NEWS SCAN: More listeriosis cases, irradiation for Salmonella , German baby deaths, H1N1 and bacterial co-infection, reducing HAIs

Nov 3, 2011

Increases in cantaloupe Listeria outbreak count: 6 cases, 1 death, 2 new states
Six cases and one death have been added to the Listeria outbreak total linked to Colorado-based Jensen Farms cantaloupe, bringing the count to 139 cases and 29 deaths in 28 states, according to an update yesterday from the US Centers for Disease Control and Prevention (CDC). Nevada and Utah have reported their first case each since the last CDC update, on Oct 25. In addition, one woman who was pregnant at the time of illness had a miscarriage, as previously reported. The agency advises people not to eat whole or pre-cut Rocky Ford-brand cantaloupe from Jensen Farms but emphasizes that cantaloupe grown elsewhere are safe to eat. The outbreak is the nation's deadliest foodborne disease outbreak in two decades.
Nov 2 CDC update

Irradiation shown effective in reducing Salmonella on chicken meat
Irradiation effectively reduced Salmonella on chicken breast meat, but modified atmosphere packaging (MAP) did not show an advantage over vacuum packaging in controlling the pathogen, according to a study by Iowa State researchers in the Journal of Food Protection. The scientists inoculated meat samples with 5 log per gram of Salmonella and then applied either a 0.5-, 1.0-, or 1.5-kilogray (kGy) dose of irradiation. The meat was then either vacuum-packed or packed using MAP that contained high carbon dioxide and carbon monoxide levels. Irradiation at 1.5 kGy reduced the Salmonella population by an average of 3 log, and Salmonella colonies did not grow but persisted in both types of packaging after 6 weeks of proper refrigeration.
November J Food Prot abstract

Germany probes fatal drug-resistant infections in newborns
Germany's health ministry said the Robert Koch Institute is investigating the deaths of three babies at a neonatal unit in a Bremen hospital from drug-resistant bacterial infection, Deutsche Welle, a German broadcast news service, reported today. The bacteria involved in the outbreak, which has sickened four other infants, have the extended-spectrum beta-lactamase factor, which confers resistance to some antibiotics, according to the report. The hospital has closed the neonatal unit. The first death occurred on Aug 8, sparking questions about possible delays in reporting. The third baby died on Oct 27. Karla Gotz, health ministry spokeswoman said the source of the infection hasn't been found. In August 2010, deaths of babies at a neonatal unit in Mainz led to calls for more staffing in German clinic and a new law requiring hygiene standardization across the country's 16 states, according to the report.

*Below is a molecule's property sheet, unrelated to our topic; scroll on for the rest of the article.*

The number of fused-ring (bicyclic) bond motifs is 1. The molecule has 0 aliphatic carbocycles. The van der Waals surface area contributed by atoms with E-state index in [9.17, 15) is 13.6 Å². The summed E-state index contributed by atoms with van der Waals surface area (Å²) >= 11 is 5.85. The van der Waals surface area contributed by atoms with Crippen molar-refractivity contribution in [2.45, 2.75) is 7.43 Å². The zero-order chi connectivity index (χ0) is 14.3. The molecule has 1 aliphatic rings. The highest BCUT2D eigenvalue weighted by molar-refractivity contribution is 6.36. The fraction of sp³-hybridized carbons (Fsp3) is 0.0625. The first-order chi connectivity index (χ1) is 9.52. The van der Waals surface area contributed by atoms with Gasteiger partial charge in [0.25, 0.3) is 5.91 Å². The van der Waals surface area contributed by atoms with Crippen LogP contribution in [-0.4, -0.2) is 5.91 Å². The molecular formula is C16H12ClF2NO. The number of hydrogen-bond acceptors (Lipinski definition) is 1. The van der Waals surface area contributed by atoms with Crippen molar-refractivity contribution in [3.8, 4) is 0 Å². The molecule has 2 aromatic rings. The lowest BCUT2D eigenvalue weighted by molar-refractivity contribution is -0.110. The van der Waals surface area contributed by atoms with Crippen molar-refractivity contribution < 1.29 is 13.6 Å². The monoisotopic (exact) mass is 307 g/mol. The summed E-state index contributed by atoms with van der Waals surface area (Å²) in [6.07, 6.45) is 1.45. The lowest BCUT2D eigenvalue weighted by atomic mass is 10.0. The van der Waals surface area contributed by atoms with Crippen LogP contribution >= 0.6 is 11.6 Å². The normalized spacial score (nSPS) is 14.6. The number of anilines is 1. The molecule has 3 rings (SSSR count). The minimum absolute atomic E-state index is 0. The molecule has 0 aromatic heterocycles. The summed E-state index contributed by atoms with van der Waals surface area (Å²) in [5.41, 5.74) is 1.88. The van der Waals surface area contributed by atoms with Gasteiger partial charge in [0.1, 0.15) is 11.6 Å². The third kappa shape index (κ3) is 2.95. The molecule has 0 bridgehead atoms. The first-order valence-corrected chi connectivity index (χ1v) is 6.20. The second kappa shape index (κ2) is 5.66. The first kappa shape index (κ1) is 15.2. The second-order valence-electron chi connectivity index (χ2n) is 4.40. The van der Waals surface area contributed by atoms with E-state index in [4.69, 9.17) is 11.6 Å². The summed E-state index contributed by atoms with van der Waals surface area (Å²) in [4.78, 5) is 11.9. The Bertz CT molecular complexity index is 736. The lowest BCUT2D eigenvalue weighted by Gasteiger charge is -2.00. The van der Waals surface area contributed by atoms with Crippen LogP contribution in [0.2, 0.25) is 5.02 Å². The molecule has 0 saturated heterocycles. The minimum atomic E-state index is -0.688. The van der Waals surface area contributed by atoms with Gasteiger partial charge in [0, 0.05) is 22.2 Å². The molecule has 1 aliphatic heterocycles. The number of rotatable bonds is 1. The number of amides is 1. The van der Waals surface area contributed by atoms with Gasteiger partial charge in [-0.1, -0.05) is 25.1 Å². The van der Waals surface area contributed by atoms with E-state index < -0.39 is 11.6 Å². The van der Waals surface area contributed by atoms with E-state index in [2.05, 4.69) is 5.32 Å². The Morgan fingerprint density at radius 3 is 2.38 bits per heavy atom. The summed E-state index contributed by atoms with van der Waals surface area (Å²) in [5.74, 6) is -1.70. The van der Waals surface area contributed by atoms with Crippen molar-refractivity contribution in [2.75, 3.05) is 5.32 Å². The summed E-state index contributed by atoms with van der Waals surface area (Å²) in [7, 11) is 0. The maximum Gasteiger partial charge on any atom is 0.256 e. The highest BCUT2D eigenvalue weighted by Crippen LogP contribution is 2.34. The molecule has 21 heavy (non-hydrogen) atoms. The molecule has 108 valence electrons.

Nov 3 Deutsche Welle story

Study: One third of hospitalized H1N1 patients co-infected with bacteria
Being 50 or older and having multiple complications may raise the risk of bacterial co-infection with pandemic 2009 H1N1 flu, which occurred in about a third of patients, according to a retrospective study of hospitalized H1N1 patients in Malaysia. Researchers gathered data on 50 consecutive patients and used muliplex polymerase chain reaction to confirm H1N1 flu and to test for other viruses. They tested for bacteria in respiratory or sterile-site samples. Of the patients, 17 (34%) were co-infected with a second respiratory pathogen: 14 (28%) bacterial and 3 (6%) viral. Mycoplasma pneumoniae was the most common bacterial co-infection, found in five patients, followed by Staphylococcus aureus, in three. Univariate analysis showed that an age of 50 or higher and the development of clinical complications were both associated with a higher risk of bacterial co-infection. The research team also noted that a high neutrophil count on admission may indicate bacterial co-infection.
Nov 3 Virol J abstract

HHS awards $34 million in fight against healthcare infections
The US Department of Health and Human Services (HHS) Agency for Healthcare Research and Quality (AHRQ) announced yesterday it has awarded $34 million in grants and contracts to combat healthcare-associated infections (HAIs). The awards include projects to develop, test, and promote the use of new modules of the Comprehensive Unit-based Safety Program (CUSP), a proven method to prevent and reduce HAIs, according to an AHRQ news release. Since 2008, AHRQ has been promoting the nationwide adoption of CUSP to reduce central-line-associated blood stream infections. The new modules target three additional infections: catheter-associated urinary tract infections, the most common HAI; surgical site infections; and ventilator-associated pneumonia. "With this investment, we are building on proven strategies to give doctors and health care teams the help they need to ensure that patients are safe from infections," said AHRQ Director Carolyn Clancy, MD. The agency said HAIs affect at any point in time 1 in 20 hospital patients.
Nov 2 AHRQ press release

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